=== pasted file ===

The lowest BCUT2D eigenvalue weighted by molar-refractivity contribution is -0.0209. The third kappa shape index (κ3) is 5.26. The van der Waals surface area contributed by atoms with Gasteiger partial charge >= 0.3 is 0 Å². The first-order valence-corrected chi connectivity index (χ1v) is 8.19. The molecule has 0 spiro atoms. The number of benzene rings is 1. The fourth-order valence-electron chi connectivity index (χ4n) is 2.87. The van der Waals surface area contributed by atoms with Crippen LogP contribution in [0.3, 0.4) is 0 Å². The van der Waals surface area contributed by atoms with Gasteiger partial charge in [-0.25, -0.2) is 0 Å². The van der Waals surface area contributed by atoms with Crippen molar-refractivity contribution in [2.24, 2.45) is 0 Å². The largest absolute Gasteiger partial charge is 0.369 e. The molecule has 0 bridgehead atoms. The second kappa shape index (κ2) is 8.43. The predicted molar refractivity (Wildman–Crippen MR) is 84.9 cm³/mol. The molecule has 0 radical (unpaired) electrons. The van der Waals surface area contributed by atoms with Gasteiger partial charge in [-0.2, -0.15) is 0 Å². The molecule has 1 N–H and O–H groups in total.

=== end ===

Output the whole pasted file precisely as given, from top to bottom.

The lowest BCUT2D eigenvalue weighted by molar-refractivity contribution is -0.0209. The third kappa shape index (κ3) is 5.26. The van der Waals surface area contributed by atoms with Gasteiger partial charge >= 0.3 is 0 Å². The first-order valence-corrected chi connectivity index (χ1v) is 8.19. The molecule has 0 spiro atoms. The number of benzene rings is 1. The fourth-order valence-electron chi connectivity index (χ4n) is 2.87. The van der Waals surface area contributed by atoms with Crippen LogP contribution in [0.3, 0.4) is 0 Å². The van der Waals surface area contributed by atoms with Gasteiger partial charge in [-0.25, -0.2) is 0 Å². The van der Waals surface area contributed by atoms with Crippen molar-refractivity contribution in [2.24, 2.45) is 0 Å². The largest absolute Gasteiger partial charge is 0.369 e. The molecule has 0 bridgehead atoms. The second kappa shape index (κ2) is 8.43. The predicted molar refractivity (Wildman–Crippen MR) is 84.9 cm³/mol. The molecule has 0 radical (unpaired) electrons. The van der Waals surface area contributed by atoms with Gasteiger partial charge in [-0.2, -0.15) is 0 Å². The molecule has 1 N–H and O–H groups in total.